Real Estate Weekly
Image default
Deals & Dealmakers

Tenant group creates new website revealing who owns what

A Brooklyn-based tenant advocacy non-profit has launched “Who Owns What,” a website for tenants, community organizers and elected officials to report property ownership and management company networks across New York City.

The platform, available at, uses an algorithm built on open data to conduct “property ownership mapping” that determines the buildings that a landlord or management company is associated with.

By offering this to the public as a free service, Who Owns What equips tenants with information about their building’s history and community organizers with the ability to track so-called “predatory” practices in their neighborhoods.

“Every New Yorker has the right to know who owns the building in which they live, especially tenants experiencing harassment and displacement,” said Council Member Helen Rosenthal.

“Who Owns What is an extremely helpful new tool, particularly for tenants who do not have an attorney or other ways to track down vital information. With its user friendly format, WoW increases transparency and gives tenants a vital way to begin to address housing issues they may be facing.”

Oftentimes, when a landlord buys a building, they will use an LLC to preserve anonymity. This prevents tenants, organizers and policymakers from being able to connect the dots and target those they believe to be engaging in speculative behavior, harassment and discrimination.

Tenants who suffer from the same landlords are left in the dark, oftentimes not even knowing that their neighbors down the block are dealing with the same issues. was started three years ago with a mission to supply New Yorkers with tools that help them fight displacement and gentrification.

Daniel Kass, co-founder and Executive Director of said, “Working class tenants across the city are currently pitted against a multi-billion dollar real estate industry looking to maximize profits. We aim to provide new tactics in the fight to protect tenants rights and contribute to a 21st century housing movement in our city.”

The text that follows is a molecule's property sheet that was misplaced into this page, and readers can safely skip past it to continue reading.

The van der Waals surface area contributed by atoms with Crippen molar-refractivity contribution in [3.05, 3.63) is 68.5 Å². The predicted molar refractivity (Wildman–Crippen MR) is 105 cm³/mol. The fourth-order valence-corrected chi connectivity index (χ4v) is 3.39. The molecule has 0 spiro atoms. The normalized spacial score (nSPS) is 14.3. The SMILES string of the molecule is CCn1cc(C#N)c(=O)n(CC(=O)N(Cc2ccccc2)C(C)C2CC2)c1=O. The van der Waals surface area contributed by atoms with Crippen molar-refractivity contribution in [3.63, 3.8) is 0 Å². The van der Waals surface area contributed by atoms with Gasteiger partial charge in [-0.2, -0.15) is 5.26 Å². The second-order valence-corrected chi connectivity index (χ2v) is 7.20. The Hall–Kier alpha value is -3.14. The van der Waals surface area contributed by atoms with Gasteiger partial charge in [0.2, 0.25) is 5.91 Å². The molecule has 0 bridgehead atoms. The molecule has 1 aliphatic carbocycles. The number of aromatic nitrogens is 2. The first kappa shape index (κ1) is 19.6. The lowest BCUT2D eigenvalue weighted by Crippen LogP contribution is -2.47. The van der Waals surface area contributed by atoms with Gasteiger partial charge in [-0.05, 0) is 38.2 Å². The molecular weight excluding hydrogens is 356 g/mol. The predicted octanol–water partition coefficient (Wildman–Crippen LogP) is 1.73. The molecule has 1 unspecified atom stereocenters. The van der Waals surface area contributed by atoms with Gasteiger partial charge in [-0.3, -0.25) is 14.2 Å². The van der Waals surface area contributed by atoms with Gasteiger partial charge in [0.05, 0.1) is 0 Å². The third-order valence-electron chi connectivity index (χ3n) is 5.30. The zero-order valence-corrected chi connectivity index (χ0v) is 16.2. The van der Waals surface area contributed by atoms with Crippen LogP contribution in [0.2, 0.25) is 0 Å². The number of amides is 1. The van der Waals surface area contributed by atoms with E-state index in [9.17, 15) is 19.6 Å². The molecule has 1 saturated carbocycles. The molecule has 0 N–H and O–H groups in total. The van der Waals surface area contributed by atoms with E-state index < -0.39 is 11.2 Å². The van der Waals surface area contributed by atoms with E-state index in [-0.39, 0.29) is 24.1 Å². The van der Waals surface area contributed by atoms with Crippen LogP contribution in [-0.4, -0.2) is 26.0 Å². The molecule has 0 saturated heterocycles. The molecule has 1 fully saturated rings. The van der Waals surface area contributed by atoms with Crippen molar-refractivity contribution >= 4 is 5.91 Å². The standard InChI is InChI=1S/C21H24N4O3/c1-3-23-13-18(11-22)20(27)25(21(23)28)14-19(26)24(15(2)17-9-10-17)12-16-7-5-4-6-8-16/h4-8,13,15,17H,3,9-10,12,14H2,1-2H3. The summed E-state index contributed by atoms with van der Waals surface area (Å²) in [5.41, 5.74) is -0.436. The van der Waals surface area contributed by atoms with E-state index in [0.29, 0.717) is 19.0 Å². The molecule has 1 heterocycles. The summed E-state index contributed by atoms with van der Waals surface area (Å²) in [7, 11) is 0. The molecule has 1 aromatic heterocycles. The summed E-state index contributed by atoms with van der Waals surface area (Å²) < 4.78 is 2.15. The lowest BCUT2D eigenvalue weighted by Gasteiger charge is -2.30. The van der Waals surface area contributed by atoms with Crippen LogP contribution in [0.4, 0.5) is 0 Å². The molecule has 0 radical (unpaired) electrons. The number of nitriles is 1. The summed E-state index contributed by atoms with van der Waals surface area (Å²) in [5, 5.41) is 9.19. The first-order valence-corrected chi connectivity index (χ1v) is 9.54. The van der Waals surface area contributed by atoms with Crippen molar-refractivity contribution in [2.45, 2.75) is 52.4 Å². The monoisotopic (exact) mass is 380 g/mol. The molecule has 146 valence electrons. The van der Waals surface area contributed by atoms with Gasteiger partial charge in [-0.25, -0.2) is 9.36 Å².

With the new system to reveal property ownership networks and track “offenders,” will explore how to apply the insights to bring change to the affordable housing ecosystem.

Combining the data from Who Owns What with aggregated data from’s other tool, the Tenant App for repairs and harassment, the organization intends to facilitate collective action with many tenants in a building or in different buildings across a landlord’s portfolio.

In partnership with tenant organizing efforts, legal aid providers, and local elected officials, has already begun the formation of group cases against landlords with clear patterns of neglect, harassment, evictions, and deregulation of affordable units.

“One of many challenges that tenants in New York City face are the opaque and complicated ways in which landlords own, control and manage rental properties,” said Sateesh Nori, Attorney-in-Charge of the Queens Neighborhood Office of The Legal Aid Society.

“These tangled webs make it difficult for tenants to know who is responsible for charging the proper rent, who should be addressing repairs, and ultimately, who should be liable for claims brought by tenants. At the Legal Aid Society’s Queens Neighborhood Office, we have and can now use WoW to unmask a politically-connected or well-established family as the player behind a scheme to defraud hundreds of tenants from rent protections.”

While much of the data powering Who Owns What is publicly available, most advocacy organizations don’t have the technical expertise to aggregate and analyze the data in order to make it actionable.

Related posts

Avison Young arranges 99-year ground lease for an estimated $21.5 million


Rosewood Realty Group Brokers $36.5 Million Sale of 15-Story Hells Kitchen Mixed-Use Building


Miller Construction Begins Work on an 80,000-Square-Foot Build-to-Suit Industrial Warehouse in Orlando